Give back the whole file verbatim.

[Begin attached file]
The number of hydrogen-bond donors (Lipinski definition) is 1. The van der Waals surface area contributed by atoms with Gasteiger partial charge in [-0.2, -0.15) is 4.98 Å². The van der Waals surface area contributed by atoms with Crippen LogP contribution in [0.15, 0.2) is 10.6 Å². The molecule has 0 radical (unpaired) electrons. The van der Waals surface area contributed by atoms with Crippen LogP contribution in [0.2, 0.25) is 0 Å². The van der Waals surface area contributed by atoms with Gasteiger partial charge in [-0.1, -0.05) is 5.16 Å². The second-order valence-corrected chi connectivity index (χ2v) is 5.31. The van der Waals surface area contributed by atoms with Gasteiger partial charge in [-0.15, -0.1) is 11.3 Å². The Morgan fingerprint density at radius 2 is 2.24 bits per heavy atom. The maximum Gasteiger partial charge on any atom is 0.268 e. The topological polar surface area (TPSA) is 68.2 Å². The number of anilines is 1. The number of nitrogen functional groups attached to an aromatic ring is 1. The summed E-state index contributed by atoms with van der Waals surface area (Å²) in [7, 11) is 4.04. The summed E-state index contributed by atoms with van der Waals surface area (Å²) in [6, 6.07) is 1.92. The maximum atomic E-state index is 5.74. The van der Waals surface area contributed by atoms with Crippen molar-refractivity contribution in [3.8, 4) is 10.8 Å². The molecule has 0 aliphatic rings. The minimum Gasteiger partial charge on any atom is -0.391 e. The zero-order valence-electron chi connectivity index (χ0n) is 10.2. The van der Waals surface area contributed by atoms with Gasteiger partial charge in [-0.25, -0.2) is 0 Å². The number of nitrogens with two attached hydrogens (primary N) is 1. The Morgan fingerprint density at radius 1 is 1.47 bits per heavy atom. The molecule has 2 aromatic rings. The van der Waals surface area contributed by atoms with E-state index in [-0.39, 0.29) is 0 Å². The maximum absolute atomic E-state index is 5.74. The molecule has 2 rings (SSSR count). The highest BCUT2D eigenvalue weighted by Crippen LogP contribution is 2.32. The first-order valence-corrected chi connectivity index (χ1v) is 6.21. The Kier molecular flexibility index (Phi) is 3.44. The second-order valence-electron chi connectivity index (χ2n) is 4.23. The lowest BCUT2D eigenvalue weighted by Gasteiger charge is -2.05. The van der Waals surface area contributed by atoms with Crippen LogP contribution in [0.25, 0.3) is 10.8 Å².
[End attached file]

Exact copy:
The number of hydrogen-bond donors (Lipinski definition) is 1. The van der Waals surface area contributed by atoms with Gasteiger partial charge in [-0.2, -0.15) is 4.98 Å². The van der Waals surface area contributed by atoms with Crippen LogP contribution in [0.15, 0.2) is 10.6 Å². The molecule has 0 radical (unpaired) electrons. The van der Waals surface area contributed by atoms with Crippen LogP contribution in [0.2, 0.25) is 0 Å². The van der Waals surface area contributed by atoms with Gasteiger partial charge in [-0.1, -0.05) is 5.16 Å². The second-order valence-corrected chi connectivity index (χ2v) is 5.31. The van der Waals surface area contributed by atoms with Gasteiger partial charge in [-0.15, -0.1) is 11.3 Å². The Morgan fingerprint density at radius 2 is 2.24 bits per heavy atom. The maximum Gasteiger partial charge on any atom is 0.268 e. The topological polar surface area (TPSA) is 68.2 Å². The number of anilines is 1. The number of nitrogen functional groups attached to an aromatic ring is 1. The summed E-state index contributed by atoms with van der Waals surface area (Å²) in [7, 11) is 4.04. The summed E-state index contributed by atoms with van der Waals surface area (Å²) in [6, 6.07) is 1.92. The maximum atomic E-state index is 5.74. The van der Waals surface area contributed by atoms with Crippen molar-refractivity contribution in [3.8, 4) is 10.8 Å². The molecule has 0 aliphatic rings. The minimum Gasteiger partial charge on any atom is -0.391 e. The zero-order valence-electron chi connectivity index (χ0n) is 10.2. The van der Waals surface area contributed by atoms with Gasteiger partial charge in [-0.25, -0.2) is 0 Å². The number of nitrogens with two attached hydrogens (primary N) is 1. The Morgan fingerprint density at radius 1 is 1.47 bits per heavy atom. The molecule has 2 aromatic rings. The van der Waals surface area contributed by atoms with E-state index in [-0.39, 0.29) is 0 Å². The maximum absolute atomic E-state index is 5.74. The molecule has 2 rings (SSSR count). The highest BCUT2D eigenvalue weighted by Crippen LogP contribution is 2.32. The first-order valence-corrected chi connectivity index (χ1v) is 6.21. The Kier molecular flexibility index (Phi) is 3.44. The second-order valence-electron chi connectivity index (χ2n) is 4.23. The lowest BCUT2D eigenvalue weighted by Gasteiger charge is -2.05. The van der Waals surface area contributed by atoms with Crippen LogP contribution in [0.25, 0.3) is 10.8 Å².